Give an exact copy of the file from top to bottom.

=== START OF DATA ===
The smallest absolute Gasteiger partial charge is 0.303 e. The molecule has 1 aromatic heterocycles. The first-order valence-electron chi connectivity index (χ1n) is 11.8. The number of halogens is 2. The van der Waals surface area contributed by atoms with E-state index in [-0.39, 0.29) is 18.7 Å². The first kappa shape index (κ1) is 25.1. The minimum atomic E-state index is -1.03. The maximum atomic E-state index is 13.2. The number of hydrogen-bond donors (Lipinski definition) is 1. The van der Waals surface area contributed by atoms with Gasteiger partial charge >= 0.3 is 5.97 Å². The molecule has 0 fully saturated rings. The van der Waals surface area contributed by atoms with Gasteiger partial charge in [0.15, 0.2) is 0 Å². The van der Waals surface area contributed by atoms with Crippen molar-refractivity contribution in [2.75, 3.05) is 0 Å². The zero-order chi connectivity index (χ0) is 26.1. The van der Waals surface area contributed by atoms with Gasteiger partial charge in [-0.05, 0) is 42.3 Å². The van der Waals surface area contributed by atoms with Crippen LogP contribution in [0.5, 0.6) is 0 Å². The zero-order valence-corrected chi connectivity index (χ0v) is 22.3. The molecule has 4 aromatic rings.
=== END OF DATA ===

The smallest absolute Gasteiger partial charge is 0.303 e. The molecule has 1 aromatic heterocycles. The first-order valence-electron chi connectivity index (χ1n) is 11.8. The number of halogens is 2. The van der Waals surface area contributed by atoms with E-state index in [-0.39, 0.29) is 18.7 Å². The first kappa shape index (κ1) is 25.1. The minimum atomic E-state index is -1.03. The maximum atomic E-state index is 13.2. The number of hydrogen-bond donors (Lipinski definition) is 1. The van der Waals surface area contributed by atoms with Gasteiger partial charge >= 0.3 is 5.97 Å². The molecule has 0 fully saturated rings. The van der Waals surface area contributed by atoms with Gasteiger partial charge in [0.15, 0.2) is 0 Å². The van der Waals surface area contributed by atoms with Crippen molar-refractivity contribution in [2.75, 3.05) is 0 Å². The zero-order chi connectivity index (χ0) is 26.1. The van der Waals surface area contributed by atoms with Gasteiger partial charge in [-0.05, 0) is 42.3 Å². The van der Waals surface area contributed by atoms with Crippen LogP contribution in [0.5, 0.6) is 0 Å². The zero-order valence-corrected chi connectivity index (χ0v) is 22.3. The molecule has 4 aromatic rings.